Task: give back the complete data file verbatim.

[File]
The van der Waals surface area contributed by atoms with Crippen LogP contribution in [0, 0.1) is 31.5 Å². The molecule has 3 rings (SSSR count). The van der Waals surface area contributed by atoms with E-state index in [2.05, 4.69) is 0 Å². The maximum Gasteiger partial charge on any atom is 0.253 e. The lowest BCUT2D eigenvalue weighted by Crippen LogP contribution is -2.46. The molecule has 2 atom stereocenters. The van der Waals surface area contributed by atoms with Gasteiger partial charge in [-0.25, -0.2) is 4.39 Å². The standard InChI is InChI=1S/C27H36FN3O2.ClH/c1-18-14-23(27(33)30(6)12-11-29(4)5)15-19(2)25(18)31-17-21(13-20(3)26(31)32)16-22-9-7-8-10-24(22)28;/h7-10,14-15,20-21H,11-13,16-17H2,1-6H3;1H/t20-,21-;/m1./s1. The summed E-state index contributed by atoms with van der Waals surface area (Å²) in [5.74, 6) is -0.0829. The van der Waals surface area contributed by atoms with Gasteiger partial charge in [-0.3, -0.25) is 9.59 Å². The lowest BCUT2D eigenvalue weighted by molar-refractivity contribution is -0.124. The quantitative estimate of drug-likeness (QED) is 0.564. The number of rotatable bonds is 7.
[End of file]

The van der Waals surface area contributed by atoms with Crippen LogP contribution in [0, 0.1) is 31.5 Å². The molecule has 3 rings (SSSR count). The van der Waals surface area contributed by atoms with E-state index in [2.05, 4.69) is 0 Å². The maximum Gasteiger partial charge on any atom is 0.253 e. The lowest BCUT2D eigenvalue weighted by Crippen LogP contribution is -2.46. The molecule has 2 atom stereocenters. The van der Waals surface area contributed by atoms with Gasteiger partial charge in [-0.25, -0.2) is 4.39 Å². The standard InChI is InChI=1S/C27H36FN3O2.ClH/c1-18-14-23(27(33)30(6)12-11-29(4)5)15-19(2)25(18)31-17-21(13-20(3)26(31)32)16-22-9-7-8-10-24(22)28;/h7-10,14-15,20-21H,11-13,16-17H2,1-6H3;1H/t20-,21-;/m1./s1. The summed E-state index contributed by atoms with van der Waals surface area (Å²) in [5.74, 6) is -0.0829. The van der Waals surface area contributed by atoms with Gasteiger partial charge in [-0.3, -0.25) is 9.59 Å². The lowest BCUT2D eigenvalue weighted by molar-refractivity contribution is -0.124. The quantitative estimate of drug-likeness (QED) is 0.564. The number of rotatable bonds is 7.